P20170009003
Acquisition Date
2017-03
Collection
Museum
Images
Less detail
Date Range From
1940
Date Range To
1950
Material Type
Artifact
Materials
PLASTIC, PAINT, METAL
Catalogue Number
P20170023001
  2 images  
Material Type
Artifact
Date Range From
1940
Date Range To
1950
Materials
PLASTIC, PAINT, METAL
No. Pieces
2
Height
10
Length
9.5
Width
3.8
Description
FIGURINE OF ROYAL CANADIAN MOUNTED POLICE OFFFICER ON BLACK HORSE; OFFICER IS PAINTED TO WEAR BROWN ROUND-BRIM HAT, RED SERGE JACKET, NAVY BREECHES, AND BROWN BOOTS. HORSE IS PAINTED BLACK WITH GREY AND BROWN SADDLE AND BRIDLE; FIGURINE IS FIXED TO GREY RECTANGULAR BASE WITH TEXT STAMPED ON BOTTOM “LINEOL, GERMANY”. OFFICER IS DETCHABLE AND SECURES TO HORSE WITH METAL PEG. PAINT IS SCRAPED AND PEELED ON FIGURINE; HORSE’S LEGS ALL HAVE CRACKS RUNNING THROUGH; BASE IS CRACKED FROM EDGE TO HORSE’S FRONT LEFT LEG AND HIND RIGHT LEG; OVERALL GOOD CONDITION.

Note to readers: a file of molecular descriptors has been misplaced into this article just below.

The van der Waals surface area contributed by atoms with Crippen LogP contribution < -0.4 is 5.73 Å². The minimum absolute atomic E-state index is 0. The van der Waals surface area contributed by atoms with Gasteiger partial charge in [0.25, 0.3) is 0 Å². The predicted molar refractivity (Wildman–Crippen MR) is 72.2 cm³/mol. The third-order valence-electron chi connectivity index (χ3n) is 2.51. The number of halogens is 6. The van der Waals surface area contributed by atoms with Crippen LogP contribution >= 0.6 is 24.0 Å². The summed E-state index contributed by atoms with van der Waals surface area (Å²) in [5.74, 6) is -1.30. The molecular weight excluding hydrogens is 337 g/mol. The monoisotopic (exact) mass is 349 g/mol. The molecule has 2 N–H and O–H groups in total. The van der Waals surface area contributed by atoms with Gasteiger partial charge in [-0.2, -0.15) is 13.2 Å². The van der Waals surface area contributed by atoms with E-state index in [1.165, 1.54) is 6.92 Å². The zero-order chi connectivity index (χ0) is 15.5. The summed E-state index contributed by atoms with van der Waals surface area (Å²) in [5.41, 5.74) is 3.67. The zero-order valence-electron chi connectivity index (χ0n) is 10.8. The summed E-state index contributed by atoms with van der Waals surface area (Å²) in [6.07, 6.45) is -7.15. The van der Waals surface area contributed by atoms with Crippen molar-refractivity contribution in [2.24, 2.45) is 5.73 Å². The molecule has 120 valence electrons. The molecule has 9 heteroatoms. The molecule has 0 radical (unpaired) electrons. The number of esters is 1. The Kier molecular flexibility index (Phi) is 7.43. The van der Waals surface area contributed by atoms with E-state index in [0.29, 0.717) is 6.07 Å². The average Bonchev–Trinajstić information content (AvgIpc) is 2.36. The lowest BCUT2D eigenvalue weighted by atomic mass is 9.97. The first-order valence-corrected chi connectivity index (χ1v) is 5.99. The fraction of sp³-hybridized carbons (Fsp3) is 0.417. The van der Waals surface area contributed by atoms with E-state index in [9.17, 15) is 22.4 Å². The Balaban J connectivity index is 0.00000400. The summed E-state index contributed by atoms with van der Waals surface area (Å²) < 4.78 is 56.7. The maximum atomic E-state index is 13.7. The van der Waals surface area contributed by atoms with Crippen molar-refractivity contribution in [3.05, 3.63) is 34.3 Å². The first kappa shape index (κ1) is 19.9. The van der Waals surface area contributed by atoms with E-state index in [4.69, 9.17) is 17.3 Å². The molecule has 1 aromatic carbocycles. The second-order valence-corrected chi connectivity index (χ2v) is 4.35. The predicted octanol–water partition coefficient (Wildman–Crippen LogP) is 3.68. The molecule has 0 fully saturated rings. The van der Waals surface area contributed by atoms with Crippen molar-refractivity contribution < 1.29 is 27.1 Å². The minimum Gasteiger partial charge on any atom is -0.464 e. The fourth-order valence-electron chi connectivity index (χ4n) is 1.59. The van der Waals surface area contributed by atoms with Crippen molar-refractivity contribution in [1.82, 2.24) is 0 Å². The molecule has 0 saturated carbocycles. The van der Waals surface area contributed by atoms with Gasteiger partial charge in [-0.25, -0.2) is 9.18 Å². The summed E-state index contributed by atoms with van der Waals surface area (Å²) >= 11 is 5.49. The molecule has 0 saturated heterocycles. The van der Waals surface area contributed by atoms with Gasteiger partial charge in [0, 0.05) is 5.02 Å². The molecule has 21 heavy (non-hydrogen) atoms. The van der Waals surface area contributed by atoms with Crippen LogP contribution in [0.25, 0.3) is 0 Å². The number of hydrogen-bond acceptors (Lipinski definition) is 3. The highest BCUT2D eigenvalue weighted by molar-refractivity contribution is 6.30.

Subjects
TOY
Historical Association
LEISURE
SAFETY SERVICES
MILITARY
History